[6] The first and second so-called causes of action are, however, for the recovery of real property and subdivision 4 of section 338 of the Code of Civil Procedure does not apply. The rule stated in Murphy v. Crowley, 140 Cal. 141 [ 73 P. 820, 821], that, "although the main ground of the action is fraud or mistake, whereby defendant has obtained the legal title to the land in controversy, and the chief contention between the parties is with respect to the fraud or mistake alleged, yet, if the plaintiff alleges facts which show, as a matter of law, that he is entitled to possession of the property, and a part of the relief asked is that he be let into possession, or that his title to the land be quieted, the action is in reality for the recovery of real property, and is not barred except by the five-year limitation contained in section 318 (Code of Civil Procedure)" has been repeatedly approved and followed in a long line of authorities, an enumeration of which may be found in 16 Cal. Jur. 438, note 12. The provisions of section 318 are pleaded by way of demurrer to that portion of the amended complaint designated as the second cause of action. This section provides: "No action for the recovery of real property, or for the recovery of possession thereof, can be maintained, unless it appear that the plaintiff, his ancestor, predecessor, or grantor, was seised or possessed of the property in question, within five years before the commencement of the action." It affirmatively appearing from the amended complaint that respondent has been in possession of the property since the date of the transaction complained of, over eleven years before the action was commenced, the demurrer thereto was properly sustained on this ground. Whether a concealment of the fraud and delayed discovery thereof would, where properly pleaded, operate to extend the time of commencement of the period of limitation prescribed in section 318 is not necessary to here determine in view of our conclusions as to the inadequacy of the pleading in that regard.

[7] That the so-called first cause of action is in the simple form of quiet title action, containing only the usual averments as to ownership and claim adverse thereto, and was not specifically demurred to on the ground of the statute of limitations is of no importance, for, although designated as separate causes, those portions of the amended complaint entitled first and second causes of action state but one cause of action. A complaint to quiet title and, as incidental thereto, to have declared void the instrument under which the defendant asserts title states but a single cause of action ( Parsons v. Weis, 144 Cal. 410 [ 77 P. 1007]; Beronio v. Ventura County Lumber Co., 129 Cal. 232 [ 61 P. 958, 79 Am. St. Rep. 118]). Where, as here, but one cause of action is stated, and that portion of the complaint designated as a second cause of action is not a real attempt to state a second transaction intended as an independent ground for plaintiff's suit, but is only a detail of matters tending to show the extent, form and nature of the relief to which plaintiff is entitled upon his single cause of action, the words designating it a separate cause of action will be disregarded ( Murray v. Murray, 115 Cal. 266 [47 P. 37, 56 Am. St. Rep. 97, 37 L.R.A. 626]).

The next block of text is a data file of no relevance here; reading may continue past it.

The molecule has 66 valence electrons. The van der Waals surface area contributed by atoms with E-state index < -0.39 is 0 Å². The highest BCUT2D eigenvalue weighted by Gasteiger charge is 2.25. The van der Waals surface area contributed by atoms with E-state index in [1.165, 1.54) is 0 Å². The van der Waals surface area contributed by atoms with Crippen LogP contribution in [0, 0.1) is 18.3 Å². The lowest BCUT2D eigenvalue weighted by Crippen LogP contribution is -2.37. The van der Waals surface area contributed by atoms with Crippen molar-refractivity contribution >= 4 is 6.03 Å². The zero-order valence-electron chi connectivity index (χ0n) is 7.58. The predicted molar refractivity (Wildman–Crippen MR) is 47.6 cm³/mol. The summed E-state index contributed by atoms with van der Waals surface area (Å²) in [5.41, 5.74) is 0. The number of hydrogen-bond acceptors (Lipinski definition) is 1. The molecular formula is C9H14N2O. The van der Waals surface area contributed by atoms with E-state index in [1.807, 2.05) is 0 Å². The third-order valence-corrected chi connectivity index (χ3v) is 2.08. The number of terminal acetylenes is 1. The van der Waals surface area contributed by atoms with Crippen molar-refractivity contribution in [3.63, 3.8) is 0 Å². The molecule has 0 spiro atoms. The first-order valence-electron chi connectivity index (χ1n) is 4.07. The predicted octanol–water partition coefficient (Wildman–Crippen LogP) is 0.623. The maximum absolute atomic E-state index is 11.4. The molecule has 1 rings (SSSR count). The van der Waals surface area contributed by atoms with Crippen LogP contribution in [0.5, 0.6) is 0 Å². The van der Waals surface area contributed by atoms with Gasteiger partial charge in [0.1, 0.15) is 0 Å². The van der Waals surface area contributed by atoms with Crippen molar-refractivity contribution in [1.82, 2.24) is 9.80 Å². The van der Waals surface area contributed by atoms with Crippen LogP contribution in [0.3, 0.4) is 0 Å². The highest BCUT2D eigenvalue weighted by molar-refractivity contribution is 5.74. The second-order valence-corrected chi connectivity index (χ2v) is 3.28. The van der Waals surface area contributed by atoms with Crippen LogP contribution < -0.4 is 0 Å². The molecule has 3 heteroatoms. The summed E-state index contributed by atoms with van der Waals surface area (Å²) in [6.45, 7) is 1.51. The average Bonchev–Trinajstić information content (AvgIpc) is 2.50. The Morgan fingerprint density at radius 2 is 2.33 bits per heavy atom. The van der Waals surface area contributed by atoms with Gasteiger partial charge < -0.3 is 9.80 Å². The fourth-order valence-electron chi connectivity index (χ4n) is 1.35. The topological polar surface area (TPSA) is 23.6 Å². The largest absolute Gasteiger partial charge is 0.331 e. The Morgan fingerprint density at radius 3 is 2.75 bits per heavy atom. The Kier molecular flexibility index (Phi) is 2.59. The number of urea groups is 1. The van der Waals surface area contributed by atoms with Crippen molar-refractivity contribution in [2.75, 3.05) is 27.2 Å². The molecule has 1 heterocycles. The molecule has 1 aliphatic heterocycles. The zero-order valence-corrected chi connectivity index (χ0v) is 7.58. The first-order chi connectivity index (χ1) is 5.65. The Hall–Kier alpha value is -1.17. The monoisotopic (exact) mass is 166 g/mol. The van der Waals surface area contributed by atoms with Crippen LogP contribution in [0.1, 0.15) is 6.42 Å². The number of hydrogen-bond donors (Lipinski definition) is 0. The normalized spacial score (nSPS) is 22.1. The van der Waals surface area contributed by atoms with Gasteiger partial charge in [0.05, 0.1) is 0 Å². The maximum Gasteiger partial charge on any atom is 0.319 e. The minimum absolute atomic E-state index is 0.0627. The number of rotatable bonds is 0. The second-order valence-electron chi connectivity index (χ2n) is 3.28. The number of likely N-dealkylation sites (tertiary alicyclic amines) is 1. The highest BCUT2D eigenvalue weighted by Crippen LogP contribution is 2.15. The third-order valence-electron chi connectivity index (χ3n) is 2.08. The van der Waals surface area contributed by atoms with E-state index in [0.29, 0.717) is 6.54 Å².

[8] Appellants call attention to their allegations that the action of the board of directors in conveying the property was void by reason of the fact that the meeting at which such action was taken was not held on the regular meeting date as provided by the by-laws of the corporation and that no notice thereof was given as provided by law. They take the position that aside from the allegations as to fraud these allegations alone are sufficient to sustain the cause of action. The allegations do not, however, sufficiently show the invalidity of the action of the directors. From aught that appears in the pleading all of the directors were present and participated in the meeting and there is no averment negativing a waiver of notice authorized by section 320a of the Civil Code in effect at that time.

Judgment affirmed.

Nourse, P.J., and Sturtevant, J., concurred.

A petition by appellants to have the cause heard in the Supreme Court, after judgment in the District Court of Appeal, was denied by the Supreme Court on January 18, 1934.

Summaries of

Earl v. Lofquist

Court of Appeal of California, First District, Division Two
Nov 21, 1933
135 Cal.App. 373 (Cal. Ct. App. 1933)
Case details for

Earl v. Lofquist

Case Details

Full title:E.M. EARL et al., Appellants, v. KNUTE LOFQUIST, as Executor, etc.…

Court:Court of Appeal of California, First District, Division Two

Date published: Nov 21, 1933


135 Cal.App. 373 (Cal. Ct. App. 1933)
27 P.2d 416